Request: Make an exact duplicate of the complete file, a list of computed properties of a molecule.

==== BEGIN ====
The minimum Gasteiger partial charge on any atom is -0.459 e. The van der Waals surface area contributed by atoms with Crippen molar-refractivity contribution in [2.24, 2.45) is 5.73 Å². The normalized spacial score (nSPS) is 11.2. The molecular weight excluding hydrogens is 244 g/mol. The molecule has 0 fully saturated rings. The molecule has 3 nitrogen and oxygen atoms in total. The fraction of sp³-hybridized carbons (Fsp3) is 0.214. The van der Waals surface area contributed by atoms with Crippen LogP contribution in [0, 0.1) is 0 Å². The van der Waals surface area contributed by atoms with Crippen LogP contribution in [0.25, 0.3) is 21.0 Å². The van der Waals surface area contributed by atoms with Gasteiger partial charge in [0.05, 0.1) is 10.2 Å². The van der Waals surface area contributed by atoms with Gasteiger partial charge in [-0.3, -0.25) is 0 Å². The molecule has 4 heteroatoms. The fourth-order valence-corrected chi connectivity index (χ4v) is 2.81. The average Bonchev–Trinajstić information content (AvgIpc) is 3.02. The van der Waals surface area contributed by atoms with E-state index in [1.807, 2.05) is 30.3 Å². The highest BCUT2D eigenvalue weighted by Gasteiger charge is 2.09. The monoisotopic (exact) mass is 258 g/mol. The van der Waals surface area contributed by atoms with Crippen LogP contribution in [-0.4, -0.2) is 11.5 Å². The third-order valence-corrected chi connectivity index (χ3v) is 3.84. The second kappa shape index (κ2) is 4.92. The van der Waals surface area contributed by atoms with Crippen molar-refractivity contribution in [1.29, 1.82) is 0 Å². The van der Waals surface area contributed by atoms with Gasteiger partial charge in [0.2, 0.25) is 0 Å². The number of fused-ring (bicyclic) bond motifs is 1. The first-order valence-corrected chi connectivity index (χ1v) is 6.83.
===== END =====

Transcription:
The minimum Gasteiger partial charge on any atom is -0.459 e. The van der Waals surface area contributed by atoms with Crippen molar-refractivity contribution in [2.24, 2.45) is 5.73 Å². The normalized spacial score (nSPS) is 11.2. The molecular weight excluding hydrogens is 244 g/mol. The molecule has 0 fully saturated rings. The molecule has 3 nitrogen and oxygen atoms in total. The fraction of sp³-hybridized carbons (Fsp3) is 0.214. The van der Waals surface area contributed by atoms with Crippen LogP contribution in [0, 0.1) is 0 Å². The van der Waals surface area contributed by atoms with Crippen LogP contribution in [0.25, 0.3) is 21.0 Å². The van der Waals surface area contributed by atoms with Gasteiger partial charge in [0.05, 0.1) is 10.2 Å². The van der Waals surface area contributed by atoms with Gasteiger partial charge in [-0.3, -0.25) is 0 Å². The molecule has 4 heteroatoms. The fourth-order valence-corrected chi connectivity index (χ4v) is 2.81. The average Bonchev–Trinajstić information content (AvgIpc) is 3.02. The van der Waals surface area contributed by atoms with E-state index in [1.807, 2.05) is 30.3 Å². The highest BCUT2D eigenvalue weighted by Gasteiger charge is 2.09. The monoisotopic (exact) mass is 258 g/mol. The van der Waals surface area contributed by atoms with Crippen LogP contribution in [-0.4, -0.2) is 11.5 Å². The third-order valence-corrected chi connectivity index (χ3v) is 3.84. The second kappa shape index (κ2) is 4.92. The van der Waals surface area contributed by atoms with Crippen molar-refractivity contribution in [1.29, 1.82) is 0 Å². The van der Waals surface area contributed by atoms with Gasteiger partial charge in [0.2, 0.25) is 0 Å². The number of fused-ring (bicyclic) bond motifs is 1. The first-order valence-corrected chi connectivity index (χ1v) is 6.83.